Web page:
Problems sleeping

Lots of young people struggle to fall asleep at night. Thinking about school, people or events can leave you feeling restless. Even your diet or routine can affect your sleep. But there are things you can try to help you sleep better.

Why sleep is important

Everybody needs sleep. It’s an important time when the mind can fully repair itself, digest information and get ready for the next day. How much sleep do you need? It’s recommended that you aim for 8-9 hours a night. 

Remember – if you can’t sleep because you’re worried about something, you can always contact a Childline counsellor on 0800 1111 or on a 1-2-1 counsellor chat

Benefits of getting enough sleep:

  • better concentration
  • clearer skin
  • healthier weight
  • happier mood
  • better health.

7 tips for falling asleep

  1. Make sure you're comfortable
    Not too hot, not too cold, not too noisy or bright.
  2. Do some exercise
    Don't overdo it, but try some regular swimming or walking. The best time to exercise is in the daytime – particularly late afternoon or early evening. Later than this can disturb your sleep. Exercise burns off excess energy and releases endorphins – natural chemicals that help you de-stress, feel less anxious and relax better.
  3. Write it down
    If something is troubling you and there’s nothing you can do about it right away, try writing it down before going to bed. Once it’s written down, you can tell yourself you’ll deal with it tomorrow.
  4. Relax properly before going to bed
    Some young people find reading helpful. But stick to paper books – the light from computer screens and some e-readers can make it harder to fall asleep. It’s best if you have no screen time for the last 2 hours before you plan to go to sleep.
  5. Keep your phone away
    If you’re being kept awake by friends ringing or texting you, you could ask them to stop. Or just switch your phone to silent or ‘do not disturb’ – or even turn it off. 
  6. Picture yourself in your favourite place
    Close your eyes and imagine you’re in your favourite place or where you want to be one day. Imagine yourself happy and relaxed. Slowly breathe in and out, relaxing your muscles until you feel a sense of calm.
  7. Email a Childline counsellor
    Why not put all of your worries in an email to a Childline counsellor? Once it’s sent, you can rest easy, knowing someone’s there to support you and that they’ll get back to you with help and advice.

8 things to avoid

  1. Don't go without sleep for a long time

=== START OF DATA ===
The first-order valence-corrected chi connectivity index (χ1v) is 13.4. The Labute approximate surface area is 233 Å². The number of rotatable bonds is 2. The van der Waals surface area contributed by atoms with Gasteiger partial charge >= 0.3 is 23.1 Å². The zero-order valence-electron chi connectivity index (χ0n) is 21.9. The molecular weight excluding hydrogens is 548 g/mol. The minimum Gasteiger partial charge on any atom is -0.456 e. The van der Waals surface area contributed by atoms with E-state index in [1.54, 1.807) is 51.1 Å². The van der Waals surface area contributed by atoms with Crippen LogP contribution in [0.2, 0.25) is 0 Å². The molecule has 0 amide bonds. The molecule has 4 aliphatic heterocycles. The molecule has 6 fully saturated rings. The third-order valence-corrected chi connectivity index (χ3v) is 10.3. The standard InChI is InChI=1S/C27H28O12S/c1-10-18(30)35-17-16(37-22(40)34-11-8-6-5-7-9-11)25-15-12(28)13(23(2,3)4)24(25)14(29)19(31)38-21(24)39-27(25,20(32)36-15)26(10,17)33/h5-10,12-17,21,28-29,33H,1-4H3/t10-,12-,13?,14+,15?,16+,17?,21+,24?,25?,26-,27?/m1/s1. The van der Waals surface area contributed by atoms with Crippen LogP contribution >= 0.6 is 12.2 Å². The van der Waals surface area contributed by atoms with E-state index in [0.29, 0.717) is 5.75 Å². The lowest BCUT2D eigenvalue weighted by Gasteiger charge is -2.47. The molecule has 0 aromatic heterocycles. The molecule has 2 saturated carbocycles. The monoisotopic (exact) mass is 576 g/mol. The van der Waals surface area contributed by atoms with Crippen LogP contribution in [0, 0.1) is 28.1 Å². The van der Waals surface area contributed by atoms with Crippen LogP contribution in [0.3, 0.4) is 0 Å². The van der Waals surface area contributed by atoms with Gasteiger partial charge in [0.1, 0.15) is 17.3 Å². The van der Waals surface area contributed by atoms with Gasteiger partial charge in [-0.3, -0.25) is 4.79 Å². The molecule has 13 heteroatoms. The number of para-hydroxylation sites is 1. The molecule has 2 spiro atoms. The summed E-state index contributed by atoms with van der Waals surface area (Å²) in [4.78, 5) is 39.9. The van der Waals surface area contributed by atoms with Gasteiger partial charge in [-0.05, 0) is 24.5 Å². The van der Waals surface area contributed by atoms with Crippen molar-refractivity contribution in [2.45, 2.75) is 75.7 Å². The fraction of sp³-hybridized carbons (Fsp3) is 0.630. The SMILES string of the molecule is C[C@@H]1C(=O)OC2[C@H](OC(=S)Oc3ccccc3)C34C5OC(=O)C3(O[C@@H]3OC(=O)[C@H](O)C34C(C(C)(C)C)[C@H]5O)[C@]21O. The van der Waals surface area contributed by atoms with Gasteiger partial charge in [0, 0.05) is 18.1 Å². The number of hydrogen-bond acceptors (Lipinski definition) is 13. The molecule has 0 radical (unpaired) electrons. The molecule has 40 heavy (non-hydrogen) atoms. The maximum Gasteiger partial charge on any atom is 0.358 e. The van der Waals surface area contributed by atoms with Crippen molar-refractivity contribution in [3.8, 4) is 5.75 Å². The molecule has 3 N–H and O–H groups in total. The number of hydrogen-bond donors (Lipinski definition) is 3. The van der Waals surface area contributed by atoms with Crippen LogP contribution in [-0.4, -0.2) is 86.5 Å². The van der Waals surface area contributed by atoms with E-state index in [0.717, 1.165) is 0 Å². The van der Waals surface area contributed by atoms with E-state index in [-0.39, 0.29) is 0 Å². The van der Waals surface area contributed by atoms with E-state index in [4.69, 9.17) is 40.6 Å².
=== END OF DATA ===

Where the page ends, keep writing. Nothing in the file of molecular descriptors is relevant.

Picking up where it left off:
Go to bed when you feel tired. Stick to a routine of getting up at the same time every day, whether you still feel tired or not.
  2. Try not to have too much caffeine
    Caffeine hangs around in your body for many hours after your last drink of tea, coffee or cola. Don’t have any caffeinated drinks later than mid-afternoon. If you want a hot drink in the evening, try something milky or herbal (but check there's no caffeine in it). 
  3. Cut down on sugar
    Sugars in chocolate and fizzy drinks are stimulants – they’ll prevent your body from sleeping. Nicotine, found in cigarette smoke and e-cigarettes, has a similar effect.
  4. Steer away from alcohol
    Alcohol at night will force your body into a deep sleep too soon. It disturbs your sleep patterns, making you wake up after a few hours. 
  5. Don't eat or drink a lot late at night
    Try to have your supper early in the evening rather than late. Your body needs time to digest properly. 
  6. Don't lie in too long
    If you've had a bad night, don't sleep in the next day. It’ll just make it harder to get to sleep the following night.
  7. Avoid looking at an electronic device just before bed
    Try not to play computer games or overuse your phone and other devices before bedtime. Screen time may help with boredom but it can make it harder to get to sleep as your mind is stimulated. Stop a couple of hours before you plan to sleep.
  8. Try not to watch too much TV in bed
    Or even watching TV in bed at all.

Getting out of bed

Problems sleeping can make it hard to get out of bed in the mornings. This is especially true during the winter months, when there are fewer hours of daylight.

If you struggle with getting up in the mornings, here are a couple of tips that can help:

  • put your clock or mobile phone on the other side of the room, so you have to physically get out of bed to turn your alarm off
  • find a small reason to get out of bed - like a tasty breakfast, exercise, meditation, writing a mood journal, or watching an episode of your favourite programme while you get ready.

Waking up early gives you some breathing space to think about what you want to achieve that day. Once you start getting into a routine, you’ll start to find that waking up each morning becomes slightly easier.